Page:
I have been a contractor for 20 years and we always get a reasonable deposit upfront to purchase materials and then a printed draw schedule tied into construction progress. I don't have $10,000 laying around to purchase materials and even if I did we have to watch out for unscrupulous homeowners that want to renegotiate after the project is complete . I have lost a ton of money over the years because people add things and fail to pay. I always chalk it up to continuing education. I must have a PhD in construction war stories by now.

  • solidbuildersgirl Apr 27, 2011

    If you need a Contractor you can trust, check out http://www.solidbuildersonline.com or call 388-3958. You can view the 5 star ratings online about this company and see their testimonial page.

  • sidecutter Apr 27, 2011

    To BMG379, regarding why you have to pay a permit fee to turn your power back on.When your meter base was repaired by the electrician the work has to be inspected to see if it was done correctly and this requires a permit. Once the work passes inspection the City sends a notice to the Power Co. and they come out and re-connect you. The process is no different than if you wanted to up-grade your service.

  • superman Apr 26, 2011

    Dont forget that if the contractor has the materials delivered to your house and he doesnt pay-- the building supplier can put a lien on your house and force you to pay. Go with the contractor and pay the suppler when the materials are going to your house. Saame with subcontractors if the contractor doesnt pay them-- you will have to. Your house, your job and you are responsible. Have the contractor to show you a paid receipt for materials.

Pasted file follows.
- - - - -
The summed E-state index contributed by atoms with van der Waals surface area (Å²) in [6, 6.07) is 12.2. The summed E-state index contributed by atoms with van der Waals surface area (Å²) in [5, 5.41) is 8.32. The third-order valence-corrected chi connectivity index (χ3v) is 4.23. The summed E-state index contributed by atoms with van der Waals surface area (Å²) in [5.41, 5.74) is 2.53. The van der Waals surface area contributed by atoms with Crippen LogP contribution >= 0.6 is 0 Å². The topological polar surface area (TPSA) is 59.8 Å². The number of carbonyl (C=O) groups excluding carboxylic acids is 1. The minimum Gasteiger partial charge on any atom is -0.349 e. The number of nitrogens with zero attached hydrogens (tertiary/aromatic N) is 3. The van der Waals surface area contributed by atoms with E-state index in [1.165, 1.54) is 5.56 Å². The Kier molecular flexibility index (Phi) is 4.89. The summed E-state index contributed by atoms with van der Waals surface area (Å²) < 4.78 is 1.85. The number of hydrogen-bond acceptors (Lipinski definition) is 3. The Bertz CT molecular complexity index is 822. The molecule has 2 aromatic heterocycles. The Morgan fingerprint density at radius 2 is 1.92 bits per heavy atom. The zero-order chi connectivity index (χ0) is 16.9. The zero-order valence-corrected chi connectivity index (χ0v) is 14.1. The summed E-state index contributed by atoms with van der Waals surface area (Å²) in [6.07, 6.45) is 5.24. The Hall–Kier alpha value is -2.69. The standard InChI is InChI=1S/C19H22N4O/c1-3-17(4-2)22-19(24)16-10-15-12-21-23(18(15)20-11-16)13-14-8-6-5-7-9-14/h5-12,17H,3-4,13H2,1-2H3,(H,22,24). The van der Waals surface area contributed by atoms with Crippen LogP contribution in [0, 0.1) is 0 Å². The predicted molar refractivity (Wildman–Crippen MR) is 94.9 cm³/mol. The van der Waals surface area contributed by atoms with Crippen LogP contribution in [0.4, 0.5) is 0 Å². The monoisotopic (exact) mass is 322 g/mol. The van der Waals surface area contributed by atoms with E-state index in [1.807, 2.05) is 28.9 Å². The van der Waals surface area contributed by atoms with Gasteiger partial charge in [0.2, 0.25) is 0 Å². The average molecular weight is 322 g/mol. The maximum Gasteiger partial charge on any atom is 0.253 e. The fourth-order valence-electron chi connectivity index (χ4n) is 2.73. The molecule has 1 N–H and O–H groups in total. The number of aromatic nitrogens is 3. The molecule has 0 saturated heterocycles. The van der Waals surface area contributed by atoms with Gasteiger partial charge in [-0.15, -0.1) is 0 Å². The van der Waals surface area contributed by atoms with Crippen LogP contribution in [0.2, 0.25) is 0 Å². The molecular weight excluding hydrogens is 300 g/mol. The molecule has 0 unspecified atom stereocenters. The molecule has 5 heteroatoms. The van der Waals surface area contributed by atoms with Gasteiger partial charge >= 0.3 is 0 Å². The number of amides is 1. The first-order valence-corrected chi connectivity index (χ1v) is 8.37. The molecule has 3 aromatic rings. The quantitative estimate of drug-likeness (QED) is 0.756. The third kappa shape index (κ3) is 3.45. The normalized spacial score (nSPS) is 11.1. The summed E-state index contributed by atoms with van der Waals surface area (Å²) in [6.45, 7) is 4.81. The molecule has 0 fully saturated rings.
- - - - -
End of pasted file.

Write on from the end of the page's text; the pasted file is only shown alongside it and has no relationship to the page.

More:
• froggygirl Apr 26, 2011

    I have to agree with Common Sense Rules about the BBB. I've had bad experiences with them--multiple times. A bad rating is a red flag. A good rating means that maybe the're OK, but check further.

  • sczarnecki Apr 26, 2011

    You never give the contractor any money what so ever.Only when the job is completely done and you are satisfied.If he needs money up front,tell him to get lost,that tells you that there is some thing wrong.Be carefull everyone.

  • lisamferg12 Apr 26, 2011

    HMI is the best contractor in the area that I know of. http://www.hmigc.com/

  • bmg379 Apr 26, 2011

    One thing I would like to comment on,Why is the city charging permit fees to have the power turned back on ,isn't it enuf if your box was knocked down and upgraded by an electrician you have to pay those fees.my meter power was working fine till trees knocked it down,what a ripoff

  • bmg379 Apr 26, 2011

    any good is co can name you as additional insured and email or fax you documents,the low bids are never the best way to go.A few years back after an ice storm my roofer double decked my roof and it was a tad high,but no trees came thru my roof this tornado and all my neighbors had bad damage.some contractors do require a materials cost upfront to make sure they don't get taken.

  • stoop24 Apr 26, 2011

    I made the mistake not checking into someone when I needed my door fixed. AJ MALONE came out and did part of the work while breaking a peice of the door on his own. He left the work unfinished with some payment. He later wouldn't come back and changed his number.